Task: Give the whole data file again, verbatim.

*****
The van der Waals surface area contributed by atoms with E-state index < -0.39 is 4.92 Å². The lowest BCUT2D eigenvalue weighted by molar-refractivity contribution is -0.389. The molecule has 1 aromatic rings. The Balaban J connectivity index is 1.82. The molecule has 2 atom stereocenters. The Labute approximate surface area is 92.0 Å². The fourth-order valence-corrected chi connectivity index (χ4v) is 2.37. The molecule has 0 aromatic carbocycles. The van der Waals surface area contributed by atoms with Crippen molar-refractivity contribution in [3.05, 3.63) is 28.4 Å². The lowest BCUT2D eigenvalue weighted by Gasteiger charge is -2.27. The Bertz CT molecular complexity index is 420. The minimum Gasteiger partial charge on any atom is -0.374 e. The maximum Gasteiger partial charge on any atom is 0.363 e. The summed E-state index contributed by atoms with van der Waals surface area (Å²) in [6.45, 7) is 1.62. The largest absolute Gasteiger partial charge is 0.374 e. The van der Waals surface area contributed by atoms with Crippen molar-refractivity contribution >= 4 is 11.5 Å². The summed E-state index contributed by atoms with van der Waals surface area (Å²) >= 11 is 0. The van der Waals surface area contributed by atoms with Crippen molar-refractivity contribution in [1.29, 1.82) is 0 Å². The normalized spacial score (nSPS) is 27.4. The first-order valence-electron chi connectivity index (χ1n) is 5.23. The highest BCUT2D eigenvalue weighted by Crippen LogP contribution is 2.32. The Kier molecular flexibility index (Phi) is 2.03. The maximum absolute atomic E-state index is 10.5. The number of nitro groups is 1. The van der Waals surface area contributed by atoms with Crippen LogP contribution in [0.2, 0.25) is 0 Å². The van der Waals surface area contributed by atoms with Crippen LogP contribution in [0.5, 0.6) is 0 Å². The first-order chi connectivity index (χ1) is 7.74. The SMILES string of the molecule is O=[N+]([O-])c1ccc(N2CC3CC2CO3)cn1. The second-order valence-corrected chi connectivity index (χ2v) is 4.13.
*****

The van der Waals surface area contributed by atoms with E-state index < -0.39 is 4.92 Å². The lowest BCUT2D eigenvalue weighted by molar-refractivity contribution is -0.389. The molecule has 1 aromatic rings. The Balaban J connectivity index is 1.82. The molecule has 2 atom stereocenters. The Labute approximate surface area is 92.0 Å². The fourth-order valence-corrected chi connectivity index (χ4v) is 2.37. The molecule has 0 aromatic carbocycles. The van der Waals surface area contributed by atoms with Crippen molar-refractivity contribution in [3.05, 3.63) is 28.4 Å². The lowest BCUT2D eigenvalue weighted by Gasteiger charge is -2.27. The Bertz CT molecular complexity index is 420. The minimum Gasteiger partial charge on any atom is -0.374 e. The maximum Gasteiger partial charge on any atom is 0.363 e. The summed E-state index contributed by atoms with van der Waals surface area (Å²) in [6.45, 7) is 1.62. The largest absolute Gasteiger partial charge is 0.374 e. The van der Waals surface area contributed by atoms with Crippen molar-refractivity contribution >= 4 is 11.5 Å². The summed E-state index contributed by atoms with van der Waals surface area (Å²) >= 11 is 0. The van der Waals surface area contributed by atoms with Crippen molar-refractivity contribution in [1.29, 1.82) is 0 Å². The normalized spacial score (nSPS) is 27.4. The first-order valence-electron chi connectivity index (χ1n) is 5.23. The highest BCUT2D eigenvalue weighted by Crippen LogP contribution is 2.32. The Kier molecular flexibility index (Phi) is 2.03. The maximum absolute atomic E-state index is 10.5. The number of nitro groups is 1. The van der Waals surface area contributed by atoms with Crippen LogP contribution in [0.2, 0.25) is 0 Å². The van der Waals surface area contributed by atoms with Crippen LogP contribution in [0.5, 0.6) is 0 Å². The first-order chi connectivity index (χ1) is 7.74. The SMILES string of the molecule is O=[N+]([O-])c1ccc(N2CC3CC2CO3)cn1. The second-order valence-corrected chi connectivity index (χ2v) is 4.13.